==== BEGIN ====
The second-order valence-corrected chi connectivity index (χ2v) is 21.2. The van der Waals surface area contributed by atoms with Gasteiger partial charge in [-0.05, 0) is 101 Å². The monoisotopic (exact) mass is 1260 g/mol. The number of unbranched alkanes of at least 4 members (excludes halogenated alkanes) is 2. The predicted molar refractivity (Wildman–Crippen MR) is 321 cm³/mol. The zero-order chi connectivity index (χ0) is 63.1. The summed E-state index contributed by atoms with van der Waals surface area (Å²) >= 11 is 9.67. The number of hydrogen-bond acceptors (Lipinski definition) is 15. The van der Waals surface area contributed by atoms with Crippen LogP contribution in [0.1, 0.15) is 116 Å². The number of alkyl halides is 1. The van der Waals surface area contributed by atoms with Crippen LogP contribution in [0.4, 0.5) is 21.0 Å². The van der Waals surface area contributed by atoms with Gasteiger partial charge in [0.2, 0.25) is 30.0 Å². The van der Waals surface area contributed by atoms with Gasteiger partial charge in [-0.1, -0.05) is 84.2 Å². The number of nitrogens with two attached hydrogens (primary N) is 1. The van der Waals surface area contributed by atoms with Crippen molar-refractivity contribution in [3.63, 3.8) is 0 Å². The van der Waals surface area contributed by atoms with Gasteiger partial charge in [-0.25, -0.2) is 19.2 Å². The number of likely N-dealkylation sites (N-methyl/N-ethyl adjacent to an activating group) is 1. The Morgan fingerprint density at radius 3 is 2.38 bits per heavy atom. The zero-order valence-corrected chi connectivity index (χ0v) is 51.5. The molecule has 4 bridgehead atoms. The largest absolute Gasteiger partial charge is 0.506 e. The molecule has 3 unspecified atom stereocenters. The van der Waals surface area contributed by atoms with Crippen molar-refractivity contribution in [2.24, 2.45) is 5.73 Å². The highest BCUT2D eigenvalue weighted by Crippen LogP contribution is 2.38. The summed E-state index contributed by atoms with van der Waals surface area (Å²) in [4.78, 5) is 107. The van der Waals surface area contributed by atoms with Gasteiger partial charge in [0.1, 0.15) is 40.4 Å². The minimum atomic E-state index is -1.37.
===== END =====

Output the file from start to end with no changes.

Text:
The second-order valence-corrected chi connectivity index (χ2v) is 21.2. The van der Waals surface area contributed by atoms with Gasteiger partial charge in [-0.05, 0) is 101 Å². The monoisotopic (exact) mass is 1260 g/mol. The number of unbranched alkanes of at least 4 members (excludes halogenated alkanes) is 2. The predicted molar refractivity (Wildman–Crippen MR) is 321 cm³/mol. The zero-order chi connectivity index (χ0) is 63.1. The summed E-state index contributed by atoms with van der Waals surface area (Å²) >= 11 is 9.67. The number of hydrogen-bond acceptors (Lipinski definition) is 15. The van der Waals surface area contributed by atoms with Crippen LogP contribution in [0.1, 0.15) is 116 Å². The number of alkyl halides is 1. The van der Waals surface area contributed by atoms with Crippen LogP contribution in [0.4, 0.5) is 21.0 Å². The van der Waals surface area contributed by atoms with Gasteiger partial charge in [0.2, 0.25) is 30.0 Å². The van der Waals surface area contributed by atoms with Gasteiger partial charge in [-0.1, -0.05) is 84.2 Å². The number of nitrogens with two attached hydrogens (primary N) is 1. The van der Waals surface area contributed by atoms with Crippen molar-refractivity contribution in [3.63, 3.8) is 0 Å². The van der Waals surface area contributed by atoms with Gasteiger partial charge in [-0.25, -0.2) is 19.2 Å². The number of likely N-dealkylation sites (N-methyl/N-ethyl adjacent to an activating group) is 1. The Morgan fingerprint density at radius 3 is 2.38 bits per heavy atom. The zero-order valence-corrected chi connectivity index (χ0v) is 51.5. The molecule has 4 bridgehead atoms. The largest absolute Gasteiger partial charge is 0.506 e. The molecule has 3 unspecified atom stereocenters. The van der Waals surface area contributed by atoms with Crippen molar-refractivity contribution in [2.24, 2.45) is 5.73 Å². The highest BCUT2D eigenvalue weighted by Crippen LogP contribution is 2.38. The summed E-state index contributed by atoms with van der Waals surface area (Å²) in [4.78, 5) is 107. The van der Waals surface area contributed by atoms with Gasteiger partial charge in [0.1, 0.15) is 40.4 Å². The minimum atomic E-state index is -1.37.